On our hike at Foothold we got a glimpse of the “hole in the wall” and the mysterious green world that was beckoning behind it. At Phefumula, we visited it.
The hike began with a gradual slope of dense slippery grass which led us towards the sometimes familiar fence, and then steeply upward onto a mottled blend of rock , grass and fine pebbled ground. An all too brief catch of breath at the top, and suddenly one realises, that late braai evenings with good friends and little sleep accompanied by a nagging tingle in the tummy announcing that all is not as it should be, is not at all the ideal mix to begin a day's journey. This is where a fellow hiker armed with a can of coconut water came to my rescue and put me back into gear for the journey ahead, albeit with a more moderate paced group.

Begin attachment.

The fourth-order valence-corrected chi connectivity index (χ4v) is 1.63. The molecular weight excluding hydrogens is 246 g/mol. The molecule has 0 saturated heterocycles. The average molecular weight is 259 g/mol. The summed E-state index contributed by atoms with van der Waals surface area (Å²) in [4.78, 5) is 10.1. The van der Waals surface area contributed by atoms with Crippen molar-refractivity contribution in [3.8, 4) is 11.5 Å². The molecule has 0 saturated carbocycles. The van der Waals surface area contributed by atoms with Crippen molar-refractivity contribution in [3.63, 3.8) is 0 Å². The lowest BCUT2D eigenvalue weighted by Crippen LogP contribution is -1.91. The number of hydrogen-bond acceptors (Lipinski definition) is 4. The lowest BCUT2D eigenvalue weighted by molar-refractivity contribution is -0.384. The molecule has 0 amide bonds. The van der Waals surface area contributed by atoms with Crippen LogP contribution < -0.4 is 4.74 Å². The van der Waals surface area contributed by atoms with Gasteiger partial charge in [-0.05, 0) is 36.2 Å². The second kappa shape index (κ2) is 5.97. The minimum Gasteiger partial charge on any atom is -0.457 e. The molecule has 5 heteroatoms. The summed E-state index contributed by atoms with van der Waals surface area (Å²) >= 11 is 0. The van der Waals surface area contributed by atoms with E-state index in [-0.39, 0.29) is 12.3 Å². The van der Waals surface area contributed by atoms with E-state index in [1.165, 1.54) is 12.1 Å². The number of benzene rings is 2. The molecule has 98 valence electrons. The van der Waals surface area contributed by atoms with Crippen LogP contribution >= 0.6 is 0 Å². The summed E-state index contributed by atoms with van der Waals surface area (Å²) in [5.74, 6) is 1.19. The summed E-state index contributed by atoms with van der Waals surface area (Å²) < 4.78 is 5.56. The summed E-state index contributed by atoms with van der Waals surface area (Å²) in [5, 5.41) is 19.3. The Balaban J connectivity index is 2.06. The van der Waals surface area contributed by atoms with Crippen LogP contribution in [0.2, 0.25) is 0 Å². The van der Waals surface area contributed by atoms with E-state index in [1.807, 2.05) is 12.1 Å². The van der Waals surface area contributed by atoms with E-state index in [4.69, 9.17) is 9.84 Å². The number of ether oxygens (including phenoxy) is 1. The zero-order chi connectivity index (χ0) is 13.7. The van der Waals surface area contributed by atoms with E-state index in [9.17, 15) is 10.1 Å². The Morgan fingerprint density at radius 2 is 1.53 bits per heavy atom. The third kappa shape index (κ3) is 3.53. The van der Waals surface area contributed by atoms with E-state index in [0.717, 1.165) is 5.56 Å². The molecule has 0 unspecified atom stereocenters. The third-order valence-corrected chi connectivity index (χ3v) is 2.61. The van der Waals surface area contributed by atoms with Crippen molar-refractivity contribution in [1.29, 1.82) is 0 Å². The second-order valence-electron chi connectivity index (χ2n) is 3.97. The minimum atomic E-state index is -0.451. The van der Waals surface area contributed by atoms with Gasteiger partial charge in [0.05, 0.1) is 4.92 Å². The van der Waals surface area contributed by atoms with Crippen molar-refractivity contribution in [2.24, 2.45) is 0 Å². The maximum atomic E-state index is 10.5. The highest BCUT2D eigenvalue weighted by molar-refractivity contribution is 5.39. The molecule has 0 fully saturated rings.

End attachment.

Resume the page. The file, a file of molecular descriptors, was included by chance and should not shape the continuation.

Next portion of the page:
Steady pacing was the order of the day as slopes tended to vary as we combed the rolling landscape until we came upon a doorway. It appeared as if it came out to meet us, as if no matter what path we took, it would find us. Characteristically arched by the overhanging branch of a tree, it beckoned us to bow and enter, which we did with silent awe. The atmosphere change was immediate and enduring. Darker, mottled light filled the valley ahead. A forest canopy extended, widening ahead as we continued. Twisted vines hung from aged trees, like doubled climber's hemp ropes reaching into the sky – a testament to a long-standing relationship: tree will grow, vine will climb with. The vertical rock formations, still visible through the foliage, rise higher and higher further on. Carefully carved and shaped by the hands of time, staring at them one begins to wonder if they were meant to be shaped for a specific purpose, almost resembling carved monuments of animals or mythical creatures. We were hesitant to leave this small hiker's forest paradise, and the shelter of a rock canopied cave in a valley with trickling crystal clear streams. Shall we ever visit again? I hope so.